Is play-based learning effective?

In the area of early education, the approach to learning has developed overtime and steadily moved away from traditional methods to more child-centred approaches. One of such strategies which have gained higher prominence and have been creating inroads is play based learning. At St. Edward School, we believe that children learn the best while playing, and the numerous advantages play has for them in social, emotional, and cognitive development are well established.

Understanding Play-Based Learning

Play-based learning is rooted in the idea that children learn best when they are actively engaged in meaningful, hands-on experiences. It is characterized by child-directed play, where children have the freedom to explore, create, and interact with their environment in ways that are natural and enjoyable to them. This approach values the importance of play in fostering social, emotional, cognitive, and physical development.

The Effectiveness of Play-Based Learning

1. Holistic Development

The play-based learning method encompasses developmental domains including language and cognitive skills, social and emotional development, and physical abilities. Interaction is crucial for the development of social skills such as communication, teamwork and solving problems through play. They do this by improving their emotional intelligence in the process by learning to control feelings and handle social interactions.

2. Cognitive Growth

The development of cognitive function in the play process is mainly due to stimulation of critical thinking and desire for seeking solutions, creativity and imagination. As kids are engaging in play, they discover associations between effects and causes, they experiment with different ideas, and they build language competence while speaking and acting out their stories.

3. Language Acquisition

Language-learning through play is facilitated in such environments which allows children to exercise the language naturally while they communicate, negotiate and express themselves. This is a kind of learning process that indirectly affects the expansion of the vocabulary alongside the development of communication skills and the ability to articulate thoughts and emotions.

4. Motor Skills

Physical play develops good relation between brain and body thus helps in the development of fine and gross motor skills. Whether it is being creative with blocks, drawing or simply being adventurous outdoor, children master their motor skills–coordination, balance and strength–more through play.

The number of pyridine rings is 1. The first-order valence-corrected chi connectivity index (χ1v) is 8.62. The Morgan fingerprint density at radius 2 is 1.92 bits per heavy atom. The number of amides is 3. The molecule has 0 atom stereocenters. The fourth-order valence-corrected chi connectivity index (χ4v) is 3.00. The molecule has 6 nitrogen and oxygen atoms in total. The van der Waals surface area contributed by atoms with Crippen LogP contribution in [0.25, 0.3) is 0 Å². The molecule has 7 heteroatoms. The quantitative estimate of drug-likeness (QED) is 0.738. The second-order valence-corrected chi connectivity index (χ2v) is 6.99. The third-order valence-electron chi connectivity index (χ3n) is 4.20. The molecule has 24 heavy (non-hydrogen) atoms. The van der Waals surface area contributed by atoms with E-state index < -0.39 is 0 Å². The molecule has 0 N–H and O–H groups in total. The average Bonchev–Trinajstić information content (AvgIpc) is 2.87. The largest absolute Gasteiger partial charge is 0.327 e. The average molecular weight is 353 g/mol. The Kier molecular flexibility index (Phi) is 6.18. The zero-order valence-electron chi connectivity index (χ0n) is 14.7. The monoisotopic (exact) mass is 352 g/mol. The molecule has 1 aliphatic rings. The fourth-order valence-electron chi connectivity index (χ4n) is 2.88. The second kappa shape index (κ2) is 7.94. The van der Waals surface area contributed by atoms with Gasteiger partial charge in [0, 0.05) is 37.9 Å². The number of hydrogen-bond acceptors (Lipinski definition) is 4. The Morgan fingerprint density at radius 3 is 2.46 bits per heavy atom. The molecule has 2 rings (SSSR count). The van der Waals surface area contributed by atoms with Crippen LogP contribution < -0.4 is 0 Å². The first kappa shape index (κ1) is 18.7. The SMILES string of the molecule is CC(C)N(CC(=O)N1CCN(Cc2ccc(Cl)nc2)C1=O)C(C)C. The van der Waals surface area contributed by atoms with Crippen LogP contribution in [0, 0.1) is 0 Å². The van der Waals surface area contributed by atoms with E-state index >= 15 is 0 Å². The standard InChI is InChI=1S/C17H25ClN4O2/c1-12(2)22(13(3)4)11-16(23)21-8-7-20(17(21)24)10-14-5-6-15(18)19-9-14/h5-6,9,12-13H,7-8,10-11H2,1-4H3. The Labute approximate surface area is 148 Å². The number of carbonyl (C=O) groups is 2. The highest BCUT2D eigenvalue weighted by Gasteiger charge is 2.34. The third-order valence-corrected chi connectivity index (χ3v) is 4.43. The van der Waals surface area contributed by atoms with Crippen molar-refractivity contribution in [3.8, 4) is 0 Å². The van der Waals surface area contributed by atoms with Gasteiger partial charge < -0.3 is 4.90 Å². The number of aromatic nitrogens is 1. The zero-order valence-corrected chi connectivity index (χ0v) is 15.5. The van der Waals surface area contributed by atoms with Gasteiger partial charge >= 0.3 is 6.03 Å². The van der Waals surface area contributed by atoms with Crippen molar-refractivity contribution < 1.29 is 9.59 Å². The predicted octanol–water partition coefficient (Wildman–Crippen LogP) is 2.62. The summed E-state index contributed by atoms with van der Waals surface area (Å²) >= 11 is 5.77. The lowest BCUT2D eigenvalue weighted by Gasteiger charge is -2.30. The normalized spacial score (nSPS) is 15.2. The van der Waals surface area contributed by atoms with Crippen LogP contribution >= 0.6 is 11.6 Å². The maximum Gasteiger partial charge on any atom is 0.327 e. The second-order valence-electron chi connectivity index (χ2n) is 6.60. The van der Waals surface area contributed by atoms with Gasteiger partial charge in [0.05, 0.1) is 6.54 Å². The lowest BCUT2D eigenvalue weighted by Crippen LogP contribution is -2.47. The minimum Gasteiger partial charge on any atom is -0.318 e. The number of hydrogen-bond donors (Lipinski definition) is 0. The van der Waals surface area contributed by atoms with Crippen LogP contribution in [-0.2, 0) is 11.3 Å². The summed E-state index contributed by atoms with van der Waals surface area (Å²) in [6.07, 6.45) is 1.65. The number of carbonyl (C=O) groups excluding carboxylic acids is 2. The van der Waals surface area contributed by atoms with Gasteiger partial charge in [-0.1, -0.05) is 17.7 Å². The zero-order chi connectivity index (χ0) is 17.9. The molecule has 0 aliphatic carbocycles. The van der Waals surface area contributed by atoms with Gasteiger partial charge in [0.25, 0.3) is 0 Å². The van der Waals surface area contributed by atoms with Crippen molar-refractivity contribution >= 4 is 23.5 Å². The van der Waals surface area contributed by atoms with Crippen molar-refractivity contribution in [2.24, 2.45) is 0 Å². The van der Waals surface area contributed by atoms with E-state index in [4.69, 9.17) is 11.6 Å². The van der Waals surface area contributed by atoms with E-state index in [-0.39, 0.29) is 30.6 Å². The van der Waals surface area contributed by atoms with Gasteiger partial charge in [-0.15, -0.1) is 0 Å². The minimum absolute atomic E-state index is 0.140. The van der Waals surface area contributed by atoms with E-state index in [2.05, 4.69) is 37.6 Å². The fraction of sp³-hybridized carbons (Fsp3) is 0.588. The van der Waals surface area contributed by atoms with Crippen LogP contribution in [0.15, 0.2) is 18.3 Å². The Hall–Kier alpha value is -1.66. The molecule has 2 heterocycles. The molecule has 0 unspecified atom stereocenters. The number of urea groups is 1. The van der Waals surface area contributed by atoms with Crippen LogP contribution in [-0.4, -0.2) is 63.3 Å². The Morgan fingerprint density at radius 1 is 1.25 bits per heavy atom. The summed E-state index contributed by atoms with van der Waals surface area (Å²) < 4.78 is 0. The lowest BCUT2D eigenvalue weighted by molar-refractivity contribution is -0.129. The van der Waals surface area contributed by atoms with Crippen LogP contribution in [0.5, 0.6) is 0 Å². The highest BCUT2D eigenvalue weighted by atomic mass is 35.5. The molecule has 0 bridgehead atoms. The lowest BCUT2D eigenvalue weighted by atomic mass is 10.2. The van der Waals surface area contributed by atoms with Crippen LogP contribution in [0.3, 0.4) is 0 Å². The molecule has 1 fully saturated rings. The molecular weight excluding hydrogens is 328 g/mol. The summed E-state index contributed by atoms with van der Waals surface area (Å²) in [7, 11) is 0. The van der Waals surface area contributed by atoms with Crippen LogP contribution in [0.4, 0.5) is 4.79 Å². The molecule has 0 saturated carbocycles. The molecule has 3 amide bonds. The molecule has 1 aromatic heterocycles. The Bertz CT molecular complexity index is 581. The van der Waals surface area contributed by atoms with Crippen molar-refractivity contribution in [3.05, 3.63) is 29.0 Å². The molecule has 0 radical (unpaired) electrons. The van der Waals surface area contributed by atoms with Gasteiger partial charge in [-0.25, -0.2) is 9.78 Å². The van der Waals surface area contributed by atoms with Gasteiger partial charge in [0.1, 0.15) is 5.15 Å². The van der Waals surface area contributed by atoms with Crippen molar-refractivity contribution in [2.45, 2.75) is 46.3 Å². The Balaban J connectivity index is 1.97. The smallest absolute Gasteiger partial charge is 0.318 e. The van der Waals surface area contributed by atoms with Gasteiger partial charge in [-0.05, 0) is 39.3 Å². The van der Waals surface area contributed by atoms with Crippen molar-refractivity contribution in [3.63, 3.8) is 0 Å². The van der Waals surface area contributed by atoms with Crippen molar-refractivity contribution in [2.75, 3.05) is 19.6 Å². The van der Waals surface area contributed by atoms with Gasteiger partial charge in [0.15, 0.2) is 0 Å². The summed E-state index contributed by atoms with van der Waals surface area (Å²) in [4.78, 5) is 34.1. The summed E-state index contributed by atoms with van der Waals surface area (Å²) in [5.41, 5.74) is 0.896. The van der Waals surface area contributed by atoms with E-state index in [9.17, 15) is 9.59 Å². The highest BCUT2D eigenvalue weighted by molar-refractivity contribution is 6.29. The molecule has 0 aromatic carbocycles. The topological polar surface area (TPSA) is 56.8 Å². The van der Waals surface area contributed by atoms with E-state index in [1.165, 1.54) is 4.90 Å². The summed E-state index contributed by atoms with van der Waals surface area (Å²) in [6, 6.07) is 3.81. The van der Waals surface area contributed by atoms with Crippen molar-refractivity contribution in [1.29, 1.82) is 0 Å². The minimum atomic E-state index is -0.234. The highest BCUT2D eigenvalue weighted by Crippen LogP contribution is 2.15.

5. Positive Attitudes Towards Learning

The type of education inspired by play incorporates a positive attitude towards schooling. Through play-based curricula, the enjoyment and relevance of learning not only develop among children but also spark motivation towards discoveries and explorations, thus nurturing them to an intrinsic pursuer of knowledge which will come to them as life long passion for learning.

Implementing Play-Based Learning at St. Edward School

In St. Edward School, we apply the approach of play-based learning into the curriculum to create a nurturing and stimulating environment where the students get a chance to learn and develop in an easy and fun way. Our teachers are taught to observe and develop children’s play activities with a goal to produce the necessary learning outcomes while they are allowed to be flexible and spontaneous.

Through purposeful play, the children we educate at St. Edward School acquire crucial skills they will need later on academically and, overall, during their life. We are of the opinion that through play- based learning, we tend to develop entire persons who are inquisitive, confident, and keen to engage the world at large.


As a final remark, play-based education not only works very well but is a necessity for the overall development of young kids. It offers a kind of education that is based on instinct, innocence, and curiosity. At St. Edward School, we are dedicated to inspire the students to love learning naturally through play and empowering them to reach their fullest potential.

If you would like more information on our educational approach and to learn about how play-based learning is incorporated into our curriculum, then feel free to communicate with us or drop by our school! Shall we start on this tour of magical discovery and practical education together?


  • Berk, L. E., & Meyers, A. B. (2015). Infants, Children, and Adolescents (8th ed.). Pearson.
  • Lillard, A. S. (2013). “Playful learning and Montessori education.” American Journal of Play, 5(2), 157-186.
  • Pellegrini, A. D., & Smith, P. K. (1998). “Physical activity play: The nature and function of a neglected aspect of play.” Child Development, 69(3), 577-598.
  • Roskos, K. A., & Christie, J. F. (Eds.). (2011). Play and Literacy in Early Childhood: Research From Multiple Perspectives. Routledge.
  • Singer, D. G., Golinkoff, R. M., & Hirsh-Pasek, K. (Eds.). (2006). Play=Learning: How Play Motivates and Enhances Children’s Cognitive and Social-Emotional Growth. Oxford University Press.

Leave a Comment

Your email address will not be published. Required fields are marked *

Contact Us Today

Learn more about us and our programs and curriculums today.

Scroll to Top
The St. Edward School website uses a third-party service to analyze non-identifiable web traffic data for us. This service does not use cookies. Data generated is not shared with any other party. For more info, see our Privacy Policy.